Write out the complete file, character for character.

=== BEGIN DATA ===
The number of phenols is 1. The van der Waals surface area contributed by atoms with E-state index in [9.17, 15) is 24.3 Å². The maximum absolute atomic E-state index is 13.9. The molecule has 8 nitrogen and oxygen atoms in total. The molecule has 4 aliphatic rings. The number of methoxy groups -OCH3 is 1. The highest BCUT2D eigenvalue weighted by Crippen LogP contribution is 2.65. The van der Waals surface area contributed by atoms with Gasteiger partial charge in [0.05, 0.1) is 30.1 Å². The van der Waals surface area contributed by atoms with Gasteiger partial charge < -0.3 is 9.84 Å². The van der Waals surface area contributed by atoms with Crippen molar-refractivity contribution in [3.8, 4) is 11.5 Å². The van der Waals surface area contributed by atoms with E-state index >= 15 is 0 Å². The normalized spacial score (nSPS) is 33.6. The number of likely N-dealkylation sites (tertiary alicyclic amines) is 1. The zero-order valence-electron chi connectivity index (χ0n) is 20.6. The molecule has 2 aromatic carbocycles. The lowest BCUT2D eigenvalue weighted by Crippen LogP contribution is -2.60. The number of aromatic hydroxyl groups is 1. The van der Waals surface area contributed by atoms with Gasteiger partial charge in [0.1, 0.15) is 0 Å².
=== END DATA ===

The number of phenols is 1. The van der Waals surface area contributed by atoms with E-state index in [9.17, 15) is 24.3 Å². The maximum absolute atomic E-state index is 13.9. The molecule has 8 nitrogen and oxygen atoms in total. The molecule has 4 aliphatic rings. The number of methoxy groups -OCH3 is 1. The highest BCUT2D eigenvalue weighted by Crippen LogP contribution is 2.65. The van der Waals surface area contributed by atoms with Gasteiger partial charge in [0.05, 0.1) is 30.1 Å². The van der Waals surface area contributed by atoms with Gasteiger partial charge < -0.3 is 9.84 Å². The van der Waals surface area contributed by atoms with Crippen molar-refractivity contribution in [3.8, 4) is 11.5 Å². The van der Waals surface area contributed by atoms with E-state index >= 15 is 0 Å². The normalized spacial score (nSPS) is 33.6. The number of likely N-dealkylation sites (tertiary alicyclic amines) is 1. The zero-order valence-electron chi connectivity index (χ0n) is 20.6. The molecule has 2 aromatic carbocycles. The lowest BCUT2D eigenvalue weighted by Crippen LogP contribution is -2.60. The number of aromatic hydroxyl groups is 1. The van der Waals surface area contributed by atoms with Gasteiger partial charge in [0.1, 0.15) is 0 Å².